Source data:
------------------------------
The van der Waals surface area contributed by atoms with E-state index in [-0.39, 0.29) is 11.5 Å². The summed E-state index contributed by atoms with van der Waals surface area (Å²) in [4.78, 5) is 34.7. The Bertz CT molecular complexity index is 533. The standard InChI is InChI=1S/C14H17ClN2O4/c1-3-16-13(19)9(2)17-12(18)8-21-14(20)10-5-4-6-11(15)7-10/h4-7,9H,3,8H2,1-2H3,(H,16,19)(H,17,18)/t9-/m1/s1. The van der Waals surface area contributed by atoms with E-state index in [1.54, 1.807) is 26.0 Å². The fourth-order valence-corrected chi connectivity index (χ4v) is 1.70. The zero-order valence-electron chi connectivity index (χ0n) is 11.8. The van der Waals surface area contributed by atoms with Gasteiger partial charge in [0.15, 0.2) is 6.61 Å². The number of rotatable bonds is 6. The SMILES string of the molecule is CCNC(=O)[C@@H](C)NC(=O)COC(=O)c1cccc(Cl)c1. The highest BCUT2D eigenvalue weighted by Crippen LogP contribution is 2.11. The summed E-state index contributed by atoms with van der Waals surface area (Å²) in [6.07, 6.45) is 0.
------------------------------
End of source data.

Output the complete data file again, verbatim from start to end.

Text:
The van der Waals surface area contributed by atoms with E-state index in [-0.39, 0.29) is 11.5 Å². The summed E-state index contributed by atoms with van der Waals surface area (Å²) in [4.78, 5) is 34.7. The Bertz CT molecular complexity index is 533. The standard InChI is InChI=1S/C14H17ClN2O4/c1-3-16-13(19)9(2)17-12(18)8-21-14(20)10-5-4-6-11(15)7-10/h4-7,9H,3,8H2,1-2H3,(H,16,19)(H,17,18)/t9-/m1/s1. The van der Waals surface area contributed by atoms with E-state index in [1.54, 1.807) is 26.0 Å². The fourth-order valence-corrected chi connectivity index (χ4v) is 1.70. The zero-order valence-electron chi connectivity index (χ0n) is 11.8. The van der Waals surface area contributed by atoms with Gasteiger partial charge in [0.15, 0.2) is 6.61 Å². The number of rotatable bonds is 6. The SMILES string of the molecule is CCNC(=O)[C@@H](C)NC(=O)COC(=O)c1cccc(Cl)c1. The highest BCUT2D eigenvalue weighted by Crippen LogP contribution is 2.11. The summed E-state index contributed by atoms with van der Waals surface area (Å²) in [6.07, 6.45) is 0.